Most Vancouver parents think living costs will force kids to leave city: poll
As families across Metro Vancouver enjoy the Family Day long weekend, a new poll suggests many are concerned financial pressures will eventually force their loved ones to move away.
The Research Co. poll conducted for CTV News found 53 per cent of Vancouver parents think it's "very likely" or "moderately likely" their children will have to leave the city due to the high cost of living.
"It's a high number," said Research Co. president Mario Canseco. "That's half of parents saying, 'I'm going to have to visit my kid one or two towns over.'"
And those concerns aren't limited to Vancouver. Across the Metro Vancouver region, 42 per cent of parents think their kids will have to move away from their current city, according to the poll.
That could stem from the fact that many parents are already feeling the squeeze themselves, Canseco said. About 60 per cent of parents across the region said they currently find it difficult to make ends meet – and that number jumps to 79 per cent in Vancouver.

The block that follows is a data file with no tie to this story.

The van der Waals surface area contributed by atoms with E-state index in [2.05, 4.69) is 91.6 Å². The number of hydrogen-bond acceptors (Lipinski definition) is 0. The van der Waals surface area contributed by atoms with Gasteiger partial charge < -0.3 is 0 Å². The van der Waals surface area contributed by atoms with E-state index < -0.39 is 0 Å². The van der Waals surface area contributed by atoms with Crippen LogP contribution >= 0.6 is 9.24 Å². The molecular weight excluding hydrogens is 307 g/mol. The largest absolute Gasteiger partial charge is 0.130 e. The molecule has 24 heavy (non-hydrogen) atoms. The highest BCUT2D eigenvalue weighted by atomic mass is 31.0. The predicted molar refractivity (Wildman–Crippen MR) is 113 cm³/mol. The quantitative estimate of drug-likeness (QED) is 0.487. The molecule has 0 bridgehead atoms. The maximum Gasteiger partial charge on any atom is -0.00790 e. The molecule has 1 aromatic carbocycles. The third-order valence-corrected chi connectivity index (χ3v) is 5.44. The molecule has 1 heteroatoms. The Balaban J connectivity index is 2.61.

The most common financial stressors cited were child care costs and day-to-day expenses, such as groceries and clothes. Interestingly, despite paying some of the country's highest gas prices, few respondents pointed to transportation as a major factor in their financial struggles.
"It's more about groceries," Canseco said. "You have a lot of people who are relying on public transit or biking more or doing things differently to get where they have to go."
One-third of the parents polled said they experienced housing-related stress or other financial stress either "frequently" or "occasionally" over the past year – and half said they find it difficult to put money away in savings.
"That's problematic," Canseco said. "People are saying most of what I'm getting, I have to spend on day-to-day expenses and it's making it hard to save for the future."
Research Co.'s survey was conducted online from Feb. 3-5 among 631 adult parents who have children who are 18 years old or younger. Polls of that size have a margin of error of plus or minus 3.7 percentage points, 19 times out of 20.